By Justin Golbabai, Planning Administrator
College Station’s brisk population growth has had plenty of positive effects, including new economic opportunities and an expanded tax base. But that growth has also come with challenges, creating a strain among developers responding to the real estate market and residents who want to maintain the quality of life in their neighborhoods.
In many conflicts — at least in the popular culture — you have clearly defined good guys and bad guys. That’s not the case here, where developers and neighborhoods generally have honorable intentions. The challenge is the find an appropriate balance between healthy growth and preserving the integrity of neighborhoods.
That’s the driving force behind the City of College Station exploring possible revisions to its Unified Development Ordinance (UDO) in response to neighborhood integrity concerns. The catalyst for positive, productive changes is a gathering of stakeholders from the development community, neighborhood associations, and the general public.
On Monday, the city’s Planning and Development Services Department will conduct two come-and-go community meetings at city hall. The first will be from noon-1:30 p.m., and the second — covering the same topics — will be from 5-6:30 p.m. The meetings provide an optimal setting for you to contribute to the development processes in our community.
Another vital component is an online survey that will be active through May 14. The survey covers the same information as the meetings and presents an additional way to gather public feedback. You can complete the survey starting Monday at cstx.gov/DevServices.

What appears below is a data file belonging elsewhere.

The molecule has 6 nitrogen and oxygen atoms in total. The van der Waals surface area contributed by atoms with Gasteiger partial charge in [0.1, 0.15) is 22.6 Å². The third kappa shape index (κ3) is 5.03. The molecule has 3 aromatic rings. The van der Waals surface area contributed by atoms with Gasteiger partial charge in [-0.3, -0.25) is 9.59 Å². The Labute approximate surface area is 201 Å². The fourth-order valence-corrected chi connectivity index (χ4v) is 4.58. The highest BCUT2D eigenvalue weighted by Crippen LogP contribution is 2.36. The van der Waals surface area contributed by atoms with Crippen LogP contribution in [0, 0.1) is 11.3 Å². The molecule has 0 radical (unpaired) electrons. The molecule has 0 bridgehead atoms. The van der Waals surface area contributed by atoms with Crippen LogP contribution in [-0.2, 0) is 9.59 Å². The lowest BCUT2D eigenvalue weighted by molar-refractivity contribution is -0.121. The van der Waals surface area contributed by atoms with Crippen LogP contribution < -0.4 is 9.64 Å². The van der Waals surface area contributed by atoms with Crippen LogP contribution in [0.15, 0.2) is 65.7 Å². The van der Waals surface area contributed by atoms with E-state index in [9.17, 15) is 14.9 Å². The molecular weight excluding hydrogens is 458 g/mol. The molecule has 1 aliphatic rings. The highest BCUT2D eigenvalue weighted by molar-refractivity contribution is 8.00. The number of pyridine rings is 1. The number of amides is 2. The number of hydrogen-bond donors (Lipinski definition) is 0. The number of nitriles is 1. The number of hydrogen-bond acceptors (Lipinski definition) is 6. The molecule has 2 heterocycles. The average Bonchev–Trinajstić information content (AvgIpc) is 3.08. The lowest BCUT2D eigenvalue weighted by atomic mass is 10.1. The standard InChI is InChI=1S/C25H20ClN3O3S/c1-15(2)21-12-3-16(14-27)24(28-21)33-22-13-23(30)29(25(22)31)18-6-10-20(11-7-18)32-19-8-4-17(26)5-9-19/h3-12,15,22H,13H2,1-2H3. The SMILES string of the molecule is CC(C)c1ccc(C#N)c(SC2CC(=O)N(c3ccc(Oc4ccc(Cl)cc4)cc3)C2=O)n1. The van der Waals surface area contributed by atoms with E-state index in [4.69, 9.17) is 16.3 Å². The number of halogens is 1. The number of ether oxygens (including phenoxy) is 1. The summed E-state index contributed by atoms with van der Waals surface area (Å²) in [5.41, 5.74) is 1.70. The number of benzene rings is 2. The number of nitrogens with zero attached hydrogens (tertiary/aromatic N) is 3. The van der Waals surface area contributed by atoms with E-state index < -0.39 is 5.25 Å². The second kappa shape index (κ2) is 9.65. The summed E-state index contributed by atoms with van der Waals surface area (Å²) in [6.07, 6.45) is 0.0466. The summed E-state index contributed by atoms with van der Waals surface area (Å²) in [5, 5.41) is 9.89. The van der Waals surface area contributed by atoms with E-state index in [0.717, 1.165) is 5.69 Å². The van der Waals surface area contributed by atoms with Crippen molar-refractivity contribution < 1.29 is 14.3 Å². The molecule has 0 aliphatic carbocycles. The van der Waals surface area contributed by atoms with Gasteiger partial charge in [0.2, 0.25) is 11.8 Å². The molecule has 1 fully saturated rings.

The meetings and the survey will focus on these concepts:
For more information or to supply feedback on these concepts, contact me at 979-764-3826 or firstname.lastname@example.org.
About the Blogger
Planning Administrator Justin Golbabai, AICP CNU-A has been with the City of College Station since 2016. He previously served the City of Austin for nine years in various capacities, most recently as Neighborhood Partnering Program manager. Justin has also worked for the cities of Savannah (Ga.) and Overland Park (Kan.). A native of Windsor, Conn., he received a master’s in public administration from the University of Kansas in 2006, and a bachelor’s in economics and sociology from The University of Notre Dame in 2004.
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April 25, 2018 | Categories: Planning & Development, Public Communications | Tags: neighborhood intergity, neighborhood overlay, neighborhoods, public meetings | 1 Comment
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